US comedian Bill Cosby admitted to obtaining sedatives with the intent of giving them to women he wanted to have sex with, court papers from 2005 show.
The unsealed files - obtained by the Associated Press (AP) - show Mr Cosby, now 77, made the admission in a sex abuse civil case brought by a woman.
That case was settled for an undisclosed sum in 2006.
Mr Cosby is facing a series of sexual assault accusations, dating back decades. He has denied the claims.
Mr Cosby has never been criminally charged.
Most of the claims of sexual assault are barred by statutes of limitations. They restrict the length of time in which legal actions can be taken after an alleged crime has been committed.
In his 2005 testimony, Mr Cosby admitted obtaining the sedative Quaalude with the intent of giving it to women he wanted to have sex with.
He said he had given the sedative to at least one woman and "other people", according to the AP.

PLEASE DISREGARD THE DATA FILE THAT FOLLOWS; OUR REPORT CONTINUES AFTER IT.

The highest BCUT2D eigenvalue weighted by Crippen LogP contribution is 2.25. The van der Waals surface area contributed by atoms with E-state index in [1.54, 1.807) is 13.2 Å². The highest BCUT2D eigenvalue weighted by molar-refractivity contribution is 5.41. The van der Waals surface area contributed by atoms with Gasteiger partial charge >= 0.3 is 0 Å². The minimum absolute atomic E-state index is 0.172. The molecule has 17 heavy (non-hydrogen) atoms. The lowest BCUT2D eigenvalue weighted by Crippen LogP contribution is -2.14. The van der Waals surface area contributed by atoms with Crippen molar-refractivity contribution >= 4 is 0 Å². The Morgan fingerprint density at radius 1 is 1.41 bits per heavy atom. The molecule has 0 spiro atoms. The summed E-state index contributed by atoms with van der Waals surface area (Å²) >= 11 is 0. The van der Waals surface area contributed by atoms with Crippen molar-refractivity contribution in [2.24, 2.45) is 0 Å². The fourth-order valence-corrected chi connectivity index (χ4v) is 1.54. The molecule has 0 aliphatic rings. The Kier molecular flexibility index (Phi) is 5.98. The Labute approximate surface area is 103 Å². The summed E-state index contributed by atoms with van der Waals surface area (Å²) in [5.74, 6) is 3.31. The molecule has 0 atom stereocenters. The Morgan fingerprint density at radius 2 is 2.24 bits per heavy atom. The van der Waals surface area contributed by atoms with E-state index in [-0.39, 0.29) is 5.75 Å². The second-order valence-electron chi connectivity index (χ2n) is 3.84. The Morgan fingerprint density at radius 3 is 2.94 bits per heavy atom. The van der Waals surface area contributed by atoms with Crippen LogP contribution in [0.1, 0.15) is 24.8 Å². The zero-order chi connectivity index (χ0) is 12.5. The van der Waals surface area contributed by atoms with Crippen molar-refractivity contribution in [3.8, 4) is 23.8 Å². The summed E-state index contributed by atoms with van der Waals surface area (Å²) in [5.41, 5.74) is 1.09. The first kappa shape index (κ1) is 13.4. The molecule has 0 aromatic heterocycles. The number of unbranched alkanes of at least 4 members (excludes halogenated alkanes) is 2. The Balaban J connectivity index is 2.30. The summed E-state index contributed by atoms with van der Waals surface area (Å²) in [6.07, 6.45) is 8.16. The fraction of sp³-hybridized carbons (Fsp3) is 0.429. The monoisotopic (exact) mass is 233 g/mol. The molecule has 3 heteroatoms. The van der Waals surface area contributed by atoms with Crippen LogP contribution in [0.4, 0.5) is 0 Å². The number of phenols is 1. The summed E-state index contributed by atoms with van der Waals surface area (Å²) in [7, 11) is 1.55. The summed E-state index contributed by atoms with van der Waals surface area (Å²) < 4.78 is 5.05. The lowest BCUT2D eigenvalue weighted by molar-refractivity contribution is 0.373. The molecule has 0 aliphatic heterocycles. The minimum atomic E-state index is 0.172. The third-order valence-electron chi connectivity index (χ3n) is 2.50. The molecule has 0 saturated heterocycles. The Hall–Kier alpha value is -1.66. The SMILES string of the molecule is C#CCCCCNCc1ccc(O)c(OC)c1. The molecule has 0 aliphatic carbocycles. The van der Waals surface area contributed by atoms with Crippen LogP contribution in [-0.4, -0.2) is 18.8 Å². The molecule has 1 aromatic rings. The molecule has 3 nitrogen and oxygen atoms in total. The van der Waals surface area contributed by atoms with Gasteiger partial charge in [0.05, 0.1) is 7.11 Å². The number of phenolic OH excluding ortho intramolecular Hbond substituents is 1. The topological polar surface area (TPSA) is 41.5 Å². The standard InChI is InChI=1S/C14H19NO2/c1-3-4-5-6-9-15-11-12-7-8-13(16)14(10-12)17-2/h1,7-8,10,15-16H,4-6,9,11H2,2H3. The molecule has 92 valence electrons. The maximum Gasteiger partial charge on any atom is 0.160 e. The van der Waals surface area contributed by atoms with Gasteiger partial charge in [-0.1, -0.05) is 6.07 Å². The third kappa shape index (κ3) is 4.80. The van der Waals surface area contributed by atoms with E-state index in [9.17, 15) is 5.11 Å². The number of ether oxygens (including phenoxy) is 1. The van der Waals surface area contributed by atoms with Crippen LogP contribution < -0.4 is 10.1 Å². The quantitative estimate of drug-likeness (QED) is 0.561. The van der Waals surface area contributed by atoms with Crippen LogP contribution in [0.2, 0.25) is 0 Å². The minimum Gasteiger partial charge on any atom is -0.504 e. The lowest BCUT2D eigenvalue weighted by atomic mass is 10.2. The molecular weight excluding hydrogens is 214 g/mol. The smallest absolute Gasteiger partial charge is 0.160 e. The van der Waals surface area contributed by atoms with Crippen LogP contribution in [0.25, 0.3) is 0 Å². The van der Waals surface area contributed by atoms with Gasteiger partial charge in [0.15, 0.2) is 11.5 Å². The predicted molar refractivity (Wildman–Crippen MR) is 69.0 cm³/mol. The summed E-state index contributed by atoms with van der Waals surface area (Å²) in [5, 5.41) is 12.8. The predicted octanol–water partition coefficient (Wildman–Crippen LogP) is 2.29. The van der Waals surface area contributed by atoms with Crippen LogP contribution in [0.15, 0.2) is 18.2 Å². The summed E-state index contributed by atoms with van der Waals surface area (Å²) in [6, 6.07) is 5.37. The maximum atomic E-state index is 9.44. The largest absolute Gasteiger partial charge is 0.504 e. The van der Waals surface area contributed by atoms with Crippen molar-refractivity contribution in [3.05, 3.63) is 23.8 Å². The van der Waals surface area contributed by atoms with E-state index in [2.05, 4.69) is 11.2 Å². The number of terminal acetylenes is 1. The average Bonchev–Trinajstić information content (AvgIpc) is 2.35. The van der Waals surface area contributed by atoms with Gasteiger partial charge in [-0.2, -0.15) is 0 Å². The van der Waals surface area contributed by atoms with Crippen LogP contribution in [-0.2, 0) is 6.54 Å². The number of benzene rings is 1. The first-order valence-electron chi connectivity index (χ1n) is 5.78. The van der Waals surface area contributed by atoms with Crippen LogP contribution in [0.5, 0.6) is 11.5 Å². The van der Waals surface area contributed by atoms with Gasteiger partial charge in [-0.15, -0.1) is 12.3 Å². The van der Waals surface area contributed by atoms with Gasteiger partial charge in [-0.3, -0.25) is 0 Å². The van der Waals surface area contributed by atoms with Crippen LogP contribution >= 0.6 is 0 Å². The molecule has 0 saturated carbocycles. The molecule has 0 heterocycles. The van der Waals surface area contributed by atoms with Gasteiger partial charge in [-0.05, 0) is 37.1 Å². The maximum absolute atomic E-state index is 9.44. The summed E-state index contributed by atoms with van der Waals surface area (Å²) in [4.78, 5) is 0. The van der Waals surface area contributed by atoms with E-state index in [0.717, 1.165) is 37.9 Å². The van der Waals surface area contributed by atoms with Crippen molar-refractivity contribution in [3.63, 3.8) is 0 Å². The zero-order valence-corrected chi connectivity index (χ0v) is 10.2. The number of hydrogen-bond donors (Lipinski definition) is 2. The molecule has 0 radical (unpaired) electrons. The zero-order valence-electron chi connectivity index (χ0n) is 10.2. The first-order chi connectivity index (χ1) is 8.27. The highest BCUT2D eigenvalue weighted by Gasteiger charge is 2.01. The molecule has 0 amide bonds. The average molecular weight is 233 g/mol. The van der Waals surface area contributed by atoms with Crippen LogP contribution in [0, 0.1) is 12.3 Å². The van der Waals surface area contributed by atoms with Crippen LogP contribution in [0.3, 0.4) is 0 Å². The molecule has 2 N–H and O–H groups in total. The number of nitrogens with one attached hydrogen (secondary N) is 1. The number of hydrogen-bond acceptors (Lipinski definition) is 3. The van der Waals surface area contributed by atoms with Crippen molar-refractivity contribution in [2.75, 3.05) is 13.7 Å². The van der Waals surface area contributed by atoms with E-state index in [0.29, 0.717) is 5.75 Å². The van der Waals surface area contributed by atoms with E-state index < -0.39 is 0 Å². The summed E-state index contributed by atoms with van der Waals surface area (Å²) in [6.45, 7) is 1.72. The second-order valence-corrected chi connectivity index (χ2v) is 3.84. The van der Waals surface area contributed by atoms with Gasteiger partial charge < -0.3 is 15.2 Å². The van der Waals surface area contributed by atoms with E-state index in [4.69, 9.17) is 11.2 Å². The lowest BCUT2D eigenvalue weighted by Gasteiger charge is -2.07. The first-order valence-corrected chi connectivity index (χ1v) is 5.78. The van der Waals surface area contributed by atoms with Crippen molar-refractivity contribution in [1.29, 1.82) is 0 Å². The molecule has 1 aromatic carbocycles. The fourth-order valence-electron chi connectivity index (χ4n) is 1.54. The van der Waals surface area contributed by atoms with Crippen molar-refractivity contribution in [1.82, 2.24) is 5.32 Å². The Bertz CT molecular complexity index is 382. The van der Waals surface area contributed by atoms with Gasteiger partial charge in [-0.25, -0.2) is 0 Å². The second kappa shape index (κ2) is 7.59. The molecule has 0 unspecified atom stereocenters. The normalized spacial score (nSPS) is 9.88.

Mr Cosby's lawyers said that at least two of those accusing the comedian had knowingly taken the sedative, the news agency added.
AP went to court to compel the release of the documents, despite objections by Cosby's lawyers that the papers would embarrass their client and reveal personal information.
The case was brought by Andrea Constand, a former employee of Temple University - the Philadelphia college with which Mr Cosby was once closely associated.
There was no immediate comment from Mr Cosby's lawyers on Monday.
Best known as Dr Cliff Huxtable on The Cosby Show in 1984-92, the comedian is facing a number of allegations dating back to the 1970s.
The accusations, which Mr Cosby has described as "fantastical" and "uncorroborated", have led to some of his stand-up shows being called off and the cancellation of some TV projects.